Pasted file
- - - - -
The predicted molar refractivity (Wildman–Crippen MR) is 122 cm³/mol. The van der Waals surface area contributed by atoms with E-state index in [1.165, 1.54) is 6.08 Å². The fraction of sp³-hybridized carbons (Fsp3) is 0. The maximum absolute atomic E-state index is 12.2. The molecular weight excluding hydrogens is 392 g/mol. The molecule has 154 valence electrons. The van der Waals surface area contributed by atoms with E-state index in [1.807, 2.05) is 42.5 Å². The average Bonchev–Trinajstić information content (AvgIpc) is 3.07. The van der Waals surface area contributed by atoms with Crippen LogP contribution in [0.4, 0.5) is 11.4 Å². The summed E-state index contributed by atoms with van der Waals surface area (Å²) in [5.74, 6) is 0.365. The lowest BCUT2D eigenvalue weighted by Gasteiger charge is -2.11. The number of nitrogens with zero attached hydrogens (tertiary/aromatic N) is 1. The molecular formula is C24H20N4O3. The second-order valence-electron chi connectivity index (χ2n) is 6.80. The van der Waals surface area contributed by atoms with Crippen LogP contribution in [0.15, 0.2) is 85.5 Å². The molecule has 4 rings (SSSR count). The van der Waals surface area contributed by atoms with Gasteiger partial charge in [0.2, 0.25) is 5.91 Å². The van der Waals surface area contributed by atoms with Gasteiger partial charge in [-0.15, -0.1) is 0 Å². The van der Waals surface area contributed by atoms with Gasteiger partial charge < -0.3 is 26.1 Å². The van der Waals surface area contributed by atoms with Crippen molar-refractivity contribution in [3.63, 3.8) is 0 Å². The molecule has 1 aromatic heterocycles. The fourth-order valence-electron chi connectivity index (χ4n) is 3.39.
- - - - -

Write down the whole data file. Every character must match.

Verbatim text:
The predicted molar refractivity (Wildman–Crippen MR) is 122 cm³/mol. The van der Waals surface area contributed by atoms with E-state index in [1.165, 1.54) is 6.08 Å². The fraction of sp³-hybridized carbons (Fsp3) is 0. The maximum absolute atomic E-state index is 12.2. The molecular weight excluding hydrogens is 392 g/mol. The molecule has 154 valence electrons. The van der Waals surface area contributed by atoms with E-state index in [1.807, 2.05) is 42.5 Å². The average Bonchev–Trinajstić information content (AvgIpc) is 3.07. The van der Waals surface area contributed by atoms with Crippen LogP contribution in [0.4, 0.5) is 11.4 Å². The summed E-state index contributed by atoms with van der Waals surface area (Å²) in [5.74, 6) is 0.365. The lowest BCUT2D eigenvalue weighted by Gasteiger charge is -2.11. The number of nitrogens with zero attached hydrogens (tertiary/aromatic N) is 1. The molecular formula is C24H20N4O3. The second-order valence-electron chi connectivity index (χ2n) is 6.80. The van der Waals surface area contributed by atoms with Crippen LogP contribution in [0.15, 0.2) is 85.5 Å². The molecule has 4 rings (SSSR count). The van der Waals surface area contributed by atoms with Gasteiger partial charge in [0.2, 0.25) is 5.91 Å². The van der Waals surface area contributed by atoms with Gasteiger partial charge in [-0.15, -0.1) is 0 Å². The van der Waals surface area contributed by atoms with Gasteiger partial charge < -0.3 is 26.1 Å². The van der Waals surface area contributed by atoms with Crippen molar-refractivity contribution in [3.63, 3.8) is 0 Å². The molecule has 1 aromatic heterocycles. The fourth-order valence-electron chi connectivity index (χ4n) is 3.39.